Quote:
A close up of the handle top isn't helpful since it's cone-shaped and glossy patinated.

One very rarely has a nicely orthogonal cut of the end grain; usually we can deal with it though. Just give it a try...

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Kai
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Old 15th January 2017, 02:33 PM   #11
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Quote:
Originally Posted by kai
Just give it a try...


Hello Kai,

I've tried my best by the light we have at the moment in Germany!

Regards,
Detlef
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Old 22nd January 2017, 10:27 AM   #12
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Nobody have an opinion about the handle material? Kai???
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Old 22nd January 2017, 12:33 PM   #13
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Hello Detlef,

Sorry, forgot to answer!

Is this the highest magnification you can get? A vertical shot with the brass nut in the middle and focus on the end of the horn pommel would be best.

From the current pics, I'm still leaning towards water buffalo. I can't make out any features of rhino; however, I also don't see any certain signs for water buffalo yet.

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Old 22nd January 2017, 02:12 PM   #14
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Hi Detlef:

Looks like water buffalo to me. The "plates" or layers of horn are evident in your most recent pics. Very nice.

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Old 22nd January 2017, 02:39 PM   #15
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Hello Kai and Ian,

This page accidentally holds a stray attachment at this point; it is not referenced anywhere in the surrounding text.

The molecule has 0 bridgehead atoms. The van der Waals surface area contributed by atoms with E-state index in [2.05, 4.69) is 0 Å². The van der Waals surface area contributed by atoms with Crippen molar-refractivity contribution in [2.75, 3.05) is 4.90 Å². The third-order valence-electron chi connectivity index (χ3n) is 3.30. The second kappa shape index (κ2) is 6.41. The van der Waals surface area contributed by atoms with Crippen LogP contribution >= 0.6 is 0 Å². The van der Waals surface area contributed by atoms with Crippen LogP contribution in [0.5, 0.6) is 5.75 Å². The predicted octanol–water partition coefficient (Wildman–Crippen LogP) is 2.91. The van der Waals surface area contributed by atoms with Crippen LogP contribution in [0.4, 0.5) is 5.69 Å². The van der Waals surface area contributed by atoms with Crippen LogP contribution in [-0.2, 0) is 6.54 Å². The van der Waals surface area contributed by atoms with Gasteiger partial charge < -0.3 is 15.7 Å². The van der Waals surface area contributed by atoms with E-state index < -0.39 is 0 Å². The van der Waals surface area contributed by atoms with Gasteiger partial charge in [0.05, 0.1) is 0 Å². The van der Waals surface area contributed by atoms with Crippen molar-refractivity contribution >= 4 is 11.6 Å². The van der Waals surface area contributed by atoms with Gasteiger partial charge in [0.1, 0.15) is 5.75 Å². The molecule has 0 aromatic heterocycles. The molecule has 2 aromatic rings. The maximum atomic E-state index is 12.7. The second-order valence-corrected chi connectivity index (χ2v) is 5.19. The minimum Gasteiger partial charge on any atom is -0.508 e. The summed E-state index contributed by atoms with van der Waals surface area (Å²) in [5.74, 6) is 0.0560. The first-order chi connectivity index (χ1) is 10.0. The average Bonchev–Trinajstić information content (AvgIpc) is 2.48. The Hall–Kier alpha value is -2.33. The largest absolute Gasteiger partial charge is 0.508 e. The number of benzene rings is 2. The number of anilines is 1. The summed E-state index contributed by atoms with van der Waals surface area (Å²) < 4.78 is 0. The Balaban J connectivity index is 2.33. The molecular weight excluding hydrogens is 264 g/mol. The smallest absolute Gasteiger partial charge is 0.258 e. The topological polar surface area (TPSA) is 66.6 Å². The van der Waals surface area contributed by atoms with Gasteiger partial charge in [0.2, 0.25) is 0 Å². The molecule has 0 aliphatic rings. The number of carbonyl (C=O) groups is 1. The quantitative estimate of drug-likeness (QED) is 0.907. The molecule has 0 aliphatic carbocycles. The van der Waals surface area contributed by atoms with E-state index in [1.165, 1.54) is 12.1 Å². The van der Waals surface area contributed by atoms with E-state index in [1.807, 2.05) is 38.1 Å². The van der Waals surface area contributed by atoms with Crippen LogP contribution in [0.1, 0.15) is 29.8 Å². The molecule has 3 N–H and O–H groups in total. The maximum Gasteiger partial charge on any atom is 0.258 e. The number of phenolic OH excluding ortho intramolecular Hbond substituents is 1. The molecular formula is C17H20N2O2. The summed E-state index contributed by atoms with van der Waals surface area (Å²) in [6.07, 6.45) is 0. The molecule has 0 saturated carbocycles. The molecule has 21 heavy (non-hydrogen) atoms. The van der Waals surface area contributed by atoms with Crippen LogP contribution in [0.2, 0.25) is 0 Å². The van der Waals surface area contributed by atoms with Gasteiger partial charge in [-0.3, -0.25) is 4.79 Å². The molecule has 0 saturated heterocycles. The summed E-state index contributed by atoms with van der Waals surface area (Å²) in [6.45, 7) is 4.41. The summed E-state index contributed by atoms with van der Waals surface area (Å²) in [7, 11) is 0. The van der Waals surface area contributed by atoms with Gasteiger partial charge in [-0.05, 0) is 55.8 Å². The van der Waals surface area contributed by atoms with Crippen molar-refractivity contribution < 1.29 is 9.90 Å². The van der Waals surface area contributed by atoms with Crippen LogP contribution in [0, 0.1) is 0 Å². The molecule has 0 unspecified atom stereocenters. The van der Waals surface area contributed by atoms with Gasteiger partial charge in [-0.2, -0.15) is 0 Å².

thank's for respond. Like said before, I am unsure as well but frankly said I never have seen such a structure (marked in the pictures, also visible in the other pic.s) by buffalo horn before. The opened "layers" I've seen by clearly identified rhino horn as well and I doubt that this would be a clear proof for buffalo horn.

Kai, will try to take a picture like requested from you but doubt that it will be from great help.

Regards,
Detlef
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Old 22nd January 2017, 03:01 PM   #16
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Quote:
Originally Posted by kai
A vertical shot with the brass nut in the middle and focus on the end of the horn pommel would be best.


This is the best I can do by the light we have in Germany in the moment.
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Old 22nd January 2017, 04:20 PM   #17
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Here for comparison a picture from colonial pipe tamper where the corpus is made from rhino horn.
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Old 22nd January 2017, 05:24 PM   #18
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Hello Detlef,

You're pointing to the fibrous texture of the horn. However, this is not diagnostic and also seen with many (especially aging) water buffalo horn carvings. The same goes for translucency which is also often quoted to "indicate" rhino but is definitely not: Many rhino pieces are opaque and lots of non-rhino horn (especially from albinotic individuals) can be beautifully translucent...

The only diagnostic criterion (apart from DNA sampling which is also tough for horn) is the dot motif found with rhino horn since it is basically build from "glued" hair rather than being grown in layers of keratin.

I can't prove it from the additional pics but I'm fairly confident that this is not rhino and most likely water buffalo (some layers seem to be present); one of those pieces that need to be personally examined with good magnification though.

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Kai
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Old 23rd January 2017, 01:28 PM   #19
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I tend to agree. Looks like Asian water buffalo horn to me. Beautiful, regardless!
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Old 23rd January 2017, 06:37 PM   #20
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Hello Kai and Chrarles,

thank you both for your appraisal. At last it's not very important for me from which material the handle is worked, it's a very nice and old enep and I like it for its own.

Regards,
Detlef